An ancient meteorite that crash-landed on a gorge in the United Kingdom may have solved the mystery of the source of Earth’s water.
The 4.6-billion-year-old space rock, which slammed down in front of a family home in the English town of Winchcombe in February 2021, contains water that closely resembles the chemical composition of water found on Earth — offering a possible explanation for how our planet was seeded with the life-giving substance.
When the rocky inner planets of youth Solar System They first coalesced—coagulated from hot clouds of gas and dust rising near the Sun—too close to our star to form the oceans. In fact, after a certain point called the frost line, the ice can no longer escape evaporation, making the young a land Barren and inhospitable land. Scientists believe that this changed after the Earth cooled, when it snowed asteroids From the outer solar system brought frozen water to our planet to melt. Now, a new analysis of the Winchcombe meteorite, published Nov. 16 in the journal Nature Science advancesgave weight to this theory.
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“One of the biggest questions for the scientific community is, How did we get here?” Study co-author Luke DalyLecturer in Planetary Geosciences, University of Glasgow. he said in a statement. “This analysis on the Winchcombe meteorite gives insight into how Earth got its water – the source of so much life. Researchers will continue to work on this sample for years to come, uncovering more secrets in the origins of our solar system.”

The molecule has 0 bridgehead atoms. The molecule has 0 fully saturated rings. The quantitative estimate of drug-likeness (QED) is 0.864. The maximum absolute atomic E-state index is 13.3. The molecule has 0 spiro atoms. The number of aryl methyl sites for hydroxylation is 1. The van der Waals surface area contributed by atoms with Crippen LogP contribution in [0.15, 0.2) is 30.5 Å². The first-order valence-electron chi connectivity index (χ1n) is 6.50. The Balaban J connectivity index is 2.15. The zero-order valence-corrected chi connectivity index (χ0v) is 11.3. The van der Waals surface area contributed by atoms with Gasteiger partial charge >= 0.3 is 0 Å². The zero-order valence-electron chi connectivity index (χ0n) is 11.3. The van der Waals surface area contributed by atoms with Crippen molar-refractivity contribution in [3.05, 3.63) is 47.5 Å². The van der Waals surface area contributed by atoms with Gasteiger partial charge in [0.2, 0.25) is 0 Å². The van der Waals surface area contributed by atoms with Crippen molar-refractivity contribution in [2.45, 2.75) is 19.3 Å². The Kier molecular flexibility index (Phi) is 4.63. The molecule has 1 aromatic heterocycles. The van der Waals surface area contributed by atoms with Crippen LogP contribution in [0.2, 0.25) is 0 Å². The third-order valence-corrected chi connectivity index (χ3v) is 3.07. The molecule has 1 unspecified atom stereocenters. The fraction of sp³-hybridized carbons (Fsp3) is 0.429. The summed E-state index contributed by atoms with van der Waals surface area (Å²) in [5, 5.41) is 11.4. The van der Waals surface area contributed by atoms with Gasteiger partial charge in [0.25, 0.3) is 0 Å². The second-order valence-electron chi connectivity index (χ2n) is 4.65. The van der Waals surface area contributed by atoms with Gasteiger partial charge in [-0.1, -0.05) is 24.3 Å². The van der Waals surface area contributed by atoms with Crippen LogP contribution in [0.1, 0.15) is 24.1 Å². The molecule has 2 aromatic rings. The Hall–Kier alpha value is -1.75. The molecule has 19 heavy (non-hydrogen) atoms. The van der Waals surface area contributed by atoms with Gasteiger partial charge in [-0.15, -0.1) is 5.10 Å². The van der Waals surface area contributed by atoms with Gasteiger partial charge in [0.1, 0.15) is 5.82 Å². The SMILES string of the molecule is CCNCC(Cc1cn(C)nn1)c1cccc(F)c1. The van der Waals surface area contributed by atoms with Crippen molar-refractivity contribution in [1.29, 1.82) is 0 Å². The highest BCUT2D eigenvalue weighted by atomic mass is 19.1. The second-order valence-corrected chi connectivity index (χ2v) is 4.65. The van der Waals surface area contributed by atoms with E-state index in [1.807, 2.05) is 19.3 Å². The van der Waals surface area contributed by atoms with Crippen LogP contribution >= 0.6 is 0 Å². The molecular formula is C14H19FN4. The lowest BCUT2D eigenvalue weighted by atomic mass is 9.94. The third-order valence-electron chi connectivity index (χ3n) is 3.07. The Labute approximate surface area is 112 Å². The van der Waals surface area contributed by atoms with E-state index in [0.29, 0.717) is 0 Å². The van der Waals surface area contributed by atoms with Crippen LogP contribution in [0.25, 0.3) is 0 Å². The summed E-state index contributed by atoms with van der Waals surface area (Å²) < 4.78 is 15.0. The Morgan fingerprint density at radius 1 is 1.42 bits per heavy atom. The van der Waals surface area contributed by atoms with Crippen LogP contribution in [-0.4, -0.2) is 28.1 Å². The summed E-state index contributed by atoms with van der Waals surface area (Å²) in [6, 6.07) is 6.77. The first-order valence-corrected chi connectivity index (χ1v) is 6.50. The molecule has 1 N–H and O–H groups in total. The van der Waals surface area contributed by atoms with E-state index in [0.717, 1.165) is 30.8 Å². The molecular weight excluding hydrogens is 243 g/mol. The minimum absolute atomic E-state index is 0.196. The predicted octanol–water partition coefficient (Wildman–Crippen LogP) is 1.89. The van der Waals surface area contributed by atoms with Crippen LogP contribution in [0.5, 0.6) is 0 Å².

The space rock, a rare, carbon-rich type called a carbonaceous chondrite, was collected only a few hours after it hit Earth and has remained largely uncontaminated, making it “one of the most pristine meteorites available for analysis”; Lead author Ashley King, a researcher at London’s Natural History Museum, said it provides “a tantalizing glimpse through time into the original formation of the solar system”.
To analyze the minerals and elements inside the rock, the researchers polished, heated, and bombarded it with X-rays and lasers, revealing that it came from an asteroid in orbit around Jupiter and that 11% of the meteorite’s mass was water.
The hydrogen in the asteroid’s water came in two forms – regular hydrogen and an isotope of hydrogen known as deuterium, which is used to make “heavy water”. Scientists found that the ratio of hydrogen to deuterium matches the ratio found in water on Earth, strongly suggesting that meteorite water and our planet’s water share a point of origin. Amino acids, the building blocks of proteins and later life, are also found within the rock.
To expand on this research, scientists may analyze other space rocks floating around the solar system, such as the Ryugu asteroid, which has also been found to contain the building blocks of life. A comprehensive survey of space rocks of the solar system could give scientists a better idea of which rocks helped sow the seeds of early Earth, and where they came from.
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